The conclusion for me is that Spring Cloud GCP is compelling, if a project is Spring Boot based then Spring Cloud GCP will fit in great and provides just the right level of abstraction in dealing with the Google Cloud API’s.
The snippets in this blog post doesn’t do justice to some of the complexities of the codebase, my github repo may help with a complete working codebase with both “direct” and Spring cloud GCP based code —

Saturday, March 5, 2022

Modeling one-to-many relation in Firestore, Bigtable, Spanner

I like working with services that need little to no provisioning effort — these are typically termed as Fully Managed services by different Providers.

The most provisioning effort is typically required for database systems, I remember having to operate a Cassandra cluster in a previous job and the amount of effort spent on provisioning, upkeep was far from trivial and I appreciated and empathized with the role of a Database administrator dearly during that time.

My objective in this post is to explore how a one-to-many relationship can be maintained in 3 managed database solutions on Google Cloud — Firestore, Bigtable and Spanner.

Data Model

The data model is to represent a Chat Room with Chat Messages in the rooms.

Chat Room just has name as an attribute. Each Chat Room has a set of Chat Messages, with each message having a payload and creation date as attributes. A sample would look something like this:

So now comes the interesting question, how can this one-to-many relation be modeled using Firestore, Bigtable and Spanner. Let’s start with Firestore.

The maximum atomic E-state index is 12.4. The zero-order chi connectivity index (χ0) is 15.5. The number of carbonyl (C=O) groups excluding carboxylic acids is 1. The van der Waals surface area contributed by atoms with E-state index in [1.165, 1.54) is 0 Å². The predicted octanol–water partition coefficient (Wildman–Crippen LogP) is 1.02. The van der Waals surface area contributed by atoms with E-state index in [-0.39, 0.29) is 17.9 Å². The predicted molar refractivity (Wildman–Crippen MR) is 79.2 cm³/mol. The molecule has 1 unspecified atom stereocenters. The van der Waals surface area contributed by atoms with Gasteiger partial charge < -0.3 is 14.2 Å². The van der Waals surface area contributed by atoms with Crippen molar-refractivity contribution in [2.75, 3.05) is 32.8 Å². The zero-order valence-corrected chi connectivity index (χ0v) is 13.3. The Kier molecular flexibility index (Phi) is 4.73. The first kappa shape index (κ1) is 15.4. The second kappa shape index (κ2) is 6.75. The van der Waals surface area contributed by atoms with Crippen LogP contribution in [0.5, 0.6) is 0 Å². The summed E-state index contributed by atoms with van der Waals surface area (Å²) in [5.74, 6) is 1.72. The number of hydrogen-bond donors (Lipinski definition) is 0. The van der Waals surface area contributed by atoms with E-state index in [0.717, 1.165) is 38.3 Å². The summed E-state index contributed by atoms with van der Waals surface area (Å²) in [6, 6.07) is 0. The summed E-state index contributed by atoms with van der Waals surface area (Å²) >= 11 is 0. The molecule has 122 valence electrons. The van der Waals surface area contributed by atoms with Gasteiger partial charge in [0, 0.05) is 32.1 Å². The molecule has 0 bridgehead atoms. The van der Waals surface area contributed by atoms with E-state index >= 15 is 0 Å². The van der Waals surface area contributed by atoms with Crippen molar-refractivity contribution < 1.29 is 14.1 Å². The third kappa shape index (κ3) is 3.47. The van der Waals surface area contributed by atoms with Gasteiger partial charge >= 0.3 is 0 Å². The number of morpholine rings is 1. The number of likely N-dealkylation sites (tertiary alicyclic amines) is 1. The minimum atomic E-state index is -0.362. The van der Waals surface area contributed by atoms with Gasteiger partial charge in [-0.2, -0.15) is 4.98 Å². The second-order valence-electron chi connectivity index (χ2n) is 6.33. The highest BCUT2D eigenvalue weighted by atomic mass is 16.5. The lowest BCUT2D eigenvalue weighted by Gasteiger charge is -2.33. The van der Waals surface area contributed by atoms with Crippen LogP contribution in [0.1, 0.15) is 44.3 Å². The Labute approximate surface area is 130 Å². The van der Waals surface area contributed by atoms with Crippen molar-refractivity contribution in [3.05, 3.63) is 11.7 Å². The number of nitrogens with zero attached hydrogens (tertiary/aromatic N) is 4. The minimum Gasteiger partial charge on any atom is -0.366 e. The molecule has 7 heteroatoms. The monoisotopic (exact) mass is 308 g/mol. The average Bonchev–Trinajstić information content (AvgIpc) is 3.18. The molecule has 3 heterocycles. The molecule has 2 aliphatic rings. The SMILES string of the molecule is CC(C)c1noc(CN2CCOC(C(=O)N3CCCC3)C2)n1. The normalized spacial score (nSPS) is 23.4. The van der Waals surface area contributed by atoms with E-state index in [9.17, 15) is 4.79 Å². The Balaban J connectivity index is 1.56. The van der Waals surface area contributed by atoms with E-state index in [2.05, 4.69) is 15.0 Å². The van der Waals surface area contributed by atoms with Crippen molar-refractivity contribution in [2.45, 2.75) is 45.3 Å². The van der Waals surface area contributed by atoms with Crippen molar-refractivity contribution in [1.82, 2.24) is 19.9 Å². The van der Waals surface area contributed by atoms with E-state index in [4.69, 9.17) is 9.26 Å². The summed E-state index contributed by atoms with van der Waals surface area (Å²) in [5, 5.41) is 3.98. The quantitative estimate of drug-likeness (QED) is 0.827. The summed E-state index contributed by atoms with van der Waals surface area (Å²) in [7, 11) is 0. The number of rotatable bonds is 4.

One-to-many using Firestore

Managing a One-to-many relation comes naturally to Firestore. The concepts map directly to the structures of Firestore:

  • Each Chat Room instance and each Chat Message can be thought of as a Firestore “Document”.
  • All the Chat Room instances are part of a “ChatRooms” “Collection”
  • Each Chat Room “Document” has a “Sub-Collection” to hold all the Chat Messages relevant to it, this way establishing a One-to-Many relationship

One-to-Many using Bigtable

A quick aside, in Bigtable information is stored in the following form

Each Chat Room and Chat Room message can be added in as rows with carefully crafted row keys.

  • A chat room, needs to be retrieved by its id, so a row key may look something like this: “ROOM/R#room-id”
  • Chat Room message row key can be something like this: “MESSAGES/R#chatroom-id/M#message-id”

Since Bigtable queries can be based on prefixes, a retrieval of messages by a prefix of “MESSAGES/R#chatroom-id” would retrieve all messages in the Chat Room “chatroom-id”. Not as intuitive as the Firestore structure as it requires carefully thinking about the row key structure.

One-to-Many using Spanner

Spanner behaves like a traditional relational database with a lot of smarts under the covers to scale massively. So for a one-to-many data model perspective, the relational concepts just carry over.

Chat Rooms can be stored in a “ChatRooms” table with the columns holding attributes of a chat room

Chat Messages can be stored in a “ChatMessages” table with columns holding the attributes of a chat message. A foreign key, say “ChatRoomId” in Chat Message can point to the relevant Chat Room.

Given this, all chat messages for a room can be retrieved using a query on Chat Messages with a filter on the Chat Room Id.


I hope this gives a taste of what it takes to model in these three excellent fully managed GCP databases.